The city of Brantford and surrounding area is on the traditional territory of the Anishinaabe, the Haudenosaunee and the Neutral Nations. This land is subject to the Haldimand Treaty of 1784, which guaranteed the exclusive use of 950 000 acres along the Grand River for members of the Six Nations. To this day, through processes of colonialism, racism and genocide, settlers have secured 902 000 acres of the Haldimand Tract for their own, leaving 48 000 acres for members of the Six Nations.
The intent in acknowledging this territory and this treaty is to recognize the myriad ways that settler communities have been, and continue to be, implicated in historical and continued processes of colonization. The land in which PRIDE Brantford organizes on is stolen.
PRIDE Brantford is committed to efforts of ongoing reconciliation and decolonization, based on the needs and suggestions given by Indigenous members of PRIDE Brantford and Indigenous folks within the Brantford and surrounding communities.
We are all treaty people.
Brantford Pride 2018 Statement
Brantford Pride is committed to centering the voices and lived experiences of those who are most marginalized in our communities. After much reflection, feedback and discussion, the Brantford Pride Committee will continue with our request of no formal police participation in Pride festivities and events for 2018. We ask that no formal uniform, banners, flags or any other representation of Police or RCMP be present during Pride events throughout the year. We strongly encourage individual officers to be present during Pride events as members of the community or as allies, but without police representation. We would like to formally thank the police officers in our community who attended Brantford Pride in 2017, and respected our request of no uniforms, signage or weapons – we are incredibly grateful for your attendance and support.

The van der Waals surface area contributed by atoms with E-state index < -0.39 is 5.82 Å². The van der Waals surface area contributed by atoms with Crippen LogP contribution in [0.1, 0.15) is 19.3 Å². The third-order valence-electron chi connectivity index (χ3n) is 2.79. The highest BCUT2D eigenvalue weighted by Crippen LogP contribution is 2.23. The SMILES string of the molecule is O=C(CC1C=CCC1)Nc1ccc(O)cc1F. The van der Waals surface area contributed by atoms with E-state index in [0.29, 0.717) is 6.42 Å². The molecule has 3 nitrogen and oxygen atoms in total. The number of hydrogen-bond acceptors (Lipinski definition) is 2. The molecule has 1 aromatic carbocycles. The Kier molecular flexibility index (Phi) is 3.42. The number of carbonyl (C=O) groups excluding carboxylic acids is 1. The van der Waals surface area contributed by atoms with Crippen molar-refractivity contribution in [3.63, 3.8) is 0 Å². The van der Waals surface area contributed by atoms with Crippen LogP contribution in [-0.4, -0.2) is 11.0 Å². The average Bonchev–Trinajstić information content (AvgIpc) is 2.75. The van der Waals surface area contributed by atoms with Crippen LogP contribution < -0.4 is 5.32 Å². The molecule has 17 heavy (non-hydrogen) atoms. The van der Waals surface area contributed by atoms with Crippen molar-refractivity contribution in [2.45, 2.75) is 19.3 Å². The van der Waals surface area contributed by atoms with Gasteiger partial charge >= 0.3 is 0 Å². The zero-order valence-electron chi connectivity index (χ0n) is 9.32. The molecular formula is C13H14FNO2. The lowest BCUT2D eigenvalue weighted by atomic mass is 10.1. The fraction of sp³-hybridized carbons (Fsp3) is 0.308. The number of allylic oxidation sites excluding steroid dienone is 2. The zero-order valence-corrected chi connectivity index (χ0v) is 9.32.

Throughout history, and to this day, police have targeted members of the 2SLGBTQ+, specifically those who are racialized, Indigenous, trans or non-binary. For many, police uniform and other material representations symbolize violence, oppression and genocide. It is our responsibility to recognize this violence as a lived reality for many within our community and on our committee, and strive to make our events safe(r) and more inclusive.
We stand in solidarity with Black Lives Matter Toronto, Toronto Pride and other Pride committees throughout Turtle Island who are actively challenging racism, colonialism and cis-normativity, and thus creating a safe(r) environment for all members of 2SLGBTQ+ communities.
To provide further context and education, Brantford Pride will be facilitating the creation of an art project with community members that explore and celebrate the diversity of our identities and lived experiences. More information will be released as it becomes available.
To Provide Brantford and Brant County with a cultural and economically viable annual festival and to encourage participation from the LGBTQ+ community and its allies, in planning, implementation and enjoyment of Pride celebrations.
Brantford Pride envisions a diverse and proud cultural celebration that empowers the Brant and Brantford communities.